Are Newsweek's New Owners Turning the Magazine Into Propaganda for a Religious Organization

By Julissa Catalan

Newsweek’s new owners are making headlines outside of their own publication, as questions have arisen concerning the influence their religious beliefs may have on the direction of the once massively circulated magazine.

On Friday, The Guardian published an in-depth story on the lives and backgrounds of Johnathan Davis and Etienne Uzac, the young entrepreneurs whose IBT Media bought Newsweek earlier this year, relaunching the 81-year-old brand on the newsstand.

The new Newsweek recently gained lots of attention with its first cover story, which set out to expose Bitcoin’s supposed creator, Dorian Satoshi Nakamotoexcept that Nakamoto had adamantly denied any involvement with Bitcoin. Newsweek’s editors stand by their story.

The Guardian story and others explore the deep ties between the duo and Olivet Universitya Christian institution in San Francisco founded by South Korean Pastor David Jang. Via an email interview, IBT Media admitted that it has made monetary donations to Olivet. Jang, however, denies he’s an investor in IBT Media.

Davis, 31, IBT’s Chief Content Officer, and Uzac, 30, IBT’s CEO, have said that they funded their business through a Small Business Administration loan and their own personal savings. Each is a 50 percent stakeholder in IBT.

A 2012 story by Christianity Today revealed that Davis once was Director of Journalism at the university, where his wife currently is President. Uzac was the school’s Treasurer at one point and was also listed as a board of trustees member up until last year. His wife, Marion, was the press secretary for the World Evangelical Alliance. Olivet is part of the alliance and Jang is a council member.

The story also reported that IBT “leaders took part in Internet chats with Jang (usually weekly), where the pastor laid out his plans for various business units, like Olivet University and theChristian Post.”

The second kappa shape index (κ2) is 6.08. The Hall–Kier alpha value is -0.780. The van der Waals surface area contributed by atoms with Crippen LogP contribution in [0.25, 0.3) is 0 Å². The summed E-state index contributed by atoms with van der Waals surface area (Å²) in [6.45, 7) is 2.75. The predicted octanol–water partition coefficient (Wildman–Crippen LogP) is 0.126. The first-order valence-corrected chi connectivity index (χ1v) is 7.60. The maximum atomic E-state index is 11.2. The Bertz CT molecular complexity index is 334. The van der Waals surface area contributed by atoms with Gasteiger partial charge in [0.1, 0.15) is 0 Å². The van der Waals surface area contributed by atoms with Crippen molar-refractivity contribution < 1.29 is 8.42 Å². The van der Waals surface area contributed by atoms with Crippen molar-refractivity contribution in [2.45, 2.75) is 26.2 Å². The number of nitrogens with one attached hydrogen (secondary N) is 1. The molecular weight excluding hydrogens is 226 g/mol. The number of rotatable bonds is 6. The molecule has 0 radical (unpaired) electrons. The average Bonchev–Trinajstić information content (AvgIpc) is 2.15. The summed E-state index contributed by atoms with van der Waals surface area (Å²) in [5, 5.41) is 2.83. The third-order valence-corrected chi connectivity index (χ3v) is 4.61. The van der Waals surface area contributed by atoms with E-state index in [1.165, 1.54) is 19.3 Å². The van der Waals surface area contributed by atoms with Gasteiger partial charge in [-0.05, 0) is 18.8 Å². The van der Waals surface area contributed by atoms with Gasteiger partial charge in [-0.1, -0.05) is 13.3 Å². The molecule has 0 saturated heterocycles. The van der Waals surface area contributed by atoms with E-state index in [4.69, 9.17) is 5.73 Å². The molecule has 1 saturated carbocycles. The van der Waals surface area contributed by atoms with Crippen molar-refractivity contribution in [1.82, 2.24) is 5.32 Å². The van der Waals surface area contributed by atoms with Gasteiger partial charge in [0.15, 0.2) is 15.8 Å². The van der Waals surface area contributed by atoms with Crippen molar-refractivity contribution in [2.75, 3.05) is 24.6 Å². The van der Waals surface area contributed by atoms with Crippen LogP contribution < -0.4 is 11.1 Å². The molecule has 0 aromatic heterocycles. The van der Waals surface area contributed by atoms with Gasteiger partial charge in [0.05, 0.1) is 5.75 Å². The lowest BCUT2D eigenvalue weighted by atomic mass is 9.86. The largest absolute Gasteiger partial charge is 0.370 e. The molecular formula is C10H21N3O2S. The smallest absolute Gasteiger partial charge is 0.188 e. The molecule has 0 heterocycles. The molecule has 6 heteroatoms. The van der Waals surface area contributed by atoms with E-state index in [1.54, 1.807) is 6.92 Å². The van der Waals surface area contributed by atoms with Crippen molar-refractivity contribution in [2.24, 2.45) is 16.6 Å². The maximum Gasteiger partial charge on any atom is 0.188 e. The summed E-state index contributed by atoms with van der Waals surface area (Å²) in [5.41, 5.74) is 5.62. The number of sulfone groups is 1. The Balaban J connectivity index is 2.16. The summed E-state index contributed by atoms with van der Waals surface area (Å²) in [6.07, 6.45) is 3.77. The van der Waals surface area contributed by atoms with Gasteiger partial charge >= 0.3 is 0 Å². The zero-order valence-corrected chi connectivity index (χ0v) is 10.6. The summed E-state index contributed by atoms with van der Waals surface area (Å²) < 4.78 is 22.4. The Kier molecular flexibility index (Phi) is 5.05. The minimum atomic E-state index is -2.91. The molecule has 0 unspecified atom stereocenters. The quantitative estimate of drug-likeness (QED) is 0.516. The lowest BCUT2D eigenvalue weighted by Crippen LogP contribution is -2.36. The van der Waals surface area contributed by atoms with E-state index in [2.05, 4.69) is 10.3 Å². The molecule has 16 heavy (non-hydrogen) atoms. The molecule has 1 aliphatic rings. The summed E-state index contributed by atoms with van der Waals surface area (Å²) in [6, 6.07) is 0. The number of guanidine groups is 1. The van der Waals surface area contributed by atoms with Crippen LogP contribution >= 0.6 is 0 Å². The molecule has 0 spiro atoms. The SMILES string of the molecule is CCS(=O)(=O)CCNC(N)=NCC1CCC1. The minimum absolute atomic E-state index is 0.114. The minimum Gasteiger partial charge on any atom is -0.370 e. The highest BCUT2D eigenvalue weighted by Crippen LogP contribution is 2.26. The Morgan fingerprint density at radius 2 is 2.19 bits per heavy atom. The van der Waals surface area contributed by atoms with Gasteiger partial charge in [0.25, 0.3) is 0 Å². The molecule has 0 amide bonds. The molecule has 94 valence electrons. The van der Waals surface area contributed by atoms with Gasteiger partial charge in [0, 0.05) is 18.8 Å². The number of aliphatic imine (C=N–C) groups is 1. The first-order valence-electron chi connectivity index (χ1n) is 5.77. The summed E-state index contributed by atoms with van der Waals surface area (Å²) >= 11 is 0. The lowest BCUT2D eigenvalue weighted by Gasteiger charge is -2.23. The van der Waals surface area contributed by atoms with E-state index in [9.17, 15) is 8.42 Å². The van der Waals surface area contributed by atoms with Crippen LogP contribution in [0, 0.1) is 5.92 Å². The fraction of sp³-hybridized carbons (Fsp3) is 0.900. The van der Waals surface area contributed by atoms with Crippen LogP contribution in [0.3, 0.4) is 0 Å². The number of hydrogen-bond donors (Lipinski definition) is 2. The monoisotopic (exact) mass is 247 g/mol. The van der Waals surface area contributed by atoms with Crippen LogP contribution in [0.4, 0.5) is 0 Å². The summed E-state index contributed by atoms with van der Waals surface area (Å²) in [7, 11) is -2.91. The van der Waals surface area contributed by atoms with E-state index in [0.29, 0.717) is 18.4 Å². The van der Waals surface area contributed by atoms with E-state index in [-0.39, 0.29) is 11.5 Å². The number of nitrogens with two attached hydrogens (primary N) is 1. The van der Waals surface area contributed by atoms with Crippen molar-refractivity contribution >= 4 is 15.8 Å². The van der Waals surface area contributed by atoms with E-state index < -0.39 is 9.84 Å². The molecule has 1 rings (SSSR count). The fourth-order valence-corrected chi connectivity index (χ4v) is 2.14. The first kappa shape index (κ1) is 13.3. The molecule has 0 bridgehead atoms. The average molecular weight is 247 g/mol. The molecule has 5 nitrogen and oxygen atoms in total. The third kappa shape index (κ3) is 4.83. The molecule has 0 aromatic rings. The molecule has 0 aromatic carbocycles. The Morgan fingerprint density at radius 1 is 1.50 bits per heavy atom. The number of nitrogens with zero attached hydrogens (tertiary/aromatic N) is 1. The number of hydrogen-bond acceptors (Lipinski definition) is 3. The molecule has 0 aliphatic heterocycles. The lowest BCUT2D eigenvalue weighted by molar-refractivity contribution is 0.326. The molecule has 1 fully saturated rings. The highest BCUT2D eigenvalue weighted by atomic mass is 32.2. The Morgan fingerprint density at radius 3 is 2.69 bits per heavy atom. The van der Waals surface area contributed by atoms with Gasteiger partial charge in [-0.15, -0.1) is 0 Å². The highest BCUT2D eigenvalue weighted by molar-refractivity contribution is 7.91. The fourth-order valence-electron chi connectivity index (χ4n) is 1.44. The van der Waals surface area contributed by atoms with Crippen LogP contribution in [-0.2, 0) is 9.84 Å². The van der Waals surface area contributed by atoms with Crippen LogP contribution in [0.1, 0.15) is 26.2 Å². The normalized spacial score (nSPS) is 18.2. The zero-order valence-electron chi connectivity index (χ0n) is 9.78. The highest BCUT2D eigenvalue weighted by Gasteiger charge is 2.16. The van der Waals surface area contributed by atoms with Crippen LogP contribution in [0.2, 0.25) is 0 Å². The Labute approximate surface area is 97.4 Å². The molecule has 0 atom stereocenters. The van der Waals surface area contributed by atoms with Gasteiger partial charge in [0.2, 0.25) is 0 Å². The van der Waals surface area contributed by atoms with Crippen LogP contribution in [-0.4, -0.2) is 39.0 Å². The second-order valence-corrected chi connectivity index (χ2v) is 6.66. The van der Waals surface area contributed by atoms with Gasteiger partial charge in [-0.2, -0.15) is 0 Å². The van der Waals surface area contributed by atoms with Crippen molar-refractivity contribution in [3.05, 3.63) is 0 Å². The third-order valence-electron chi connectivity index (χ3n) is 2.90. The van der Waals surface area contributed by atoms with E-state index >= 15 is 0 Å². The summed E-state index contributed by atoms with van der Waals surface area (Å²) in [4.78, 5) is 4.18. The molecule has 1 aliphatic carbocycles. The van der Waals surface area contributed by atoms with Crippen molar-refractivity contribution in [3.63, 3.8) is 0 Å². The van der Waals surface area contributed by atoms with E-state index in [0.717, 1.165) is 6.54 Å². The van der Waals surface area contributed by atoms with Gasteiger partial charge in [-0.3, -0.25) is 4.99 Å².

Davis said the Christianity Today article had “so many mistakes.”

“I understand why people ask questions,” he toldThe Guardian. “But I’d also like the journalism to speak for itself.”

IBT has also reportedly recruited employees from Olivet. Dr. Tracy Davis, Johnathan’s wife, says the link is “similar to Google’s relationship with Stanford University.”

The IBT-Jang connection sounds all too familiar to skeptics.

Sun Myung Moon, the late South Korean founder of the Unification Church, also launched a media outletThe Washington Timesin the early 1980s as a method of extending his reach.

Jang has also been said to have once taught at the Unification Church. But Tracy Davis denies this, saying, “Mr. Jang is not part of Reverend Moon’s church.”

IBTraders, a New Yorkbased firm, was once headed by Davis. IBTraders is now located in a building on Whitehall Streetthe same building that houses a private Christian business club that just so happens to be run by the World Olivet Assembly. Jang is the organization’s president.

Davis has also been criticized for a Facebook postsince removedin which he promoted an editorial on ex-gay therapy, a controversial treatment claiming to cure same-gender attraction. Davis referred to it as “shockingly accurate.”

Davis told The Guardian, “I’m not sure how that has any bearing on my capacity here as the founder of the company. I’m not sure how it’s relevant. People believe all sorts of weird things. But from a professional capacity, it’s unrelated.”

On Friday,Newsweek Editor-in-Chief Jim Impoco tweeted: “I’m super proud of the #LGBT coverage in @Newsweek, and grateful for our extraordinarily talented #LGBT staff.”

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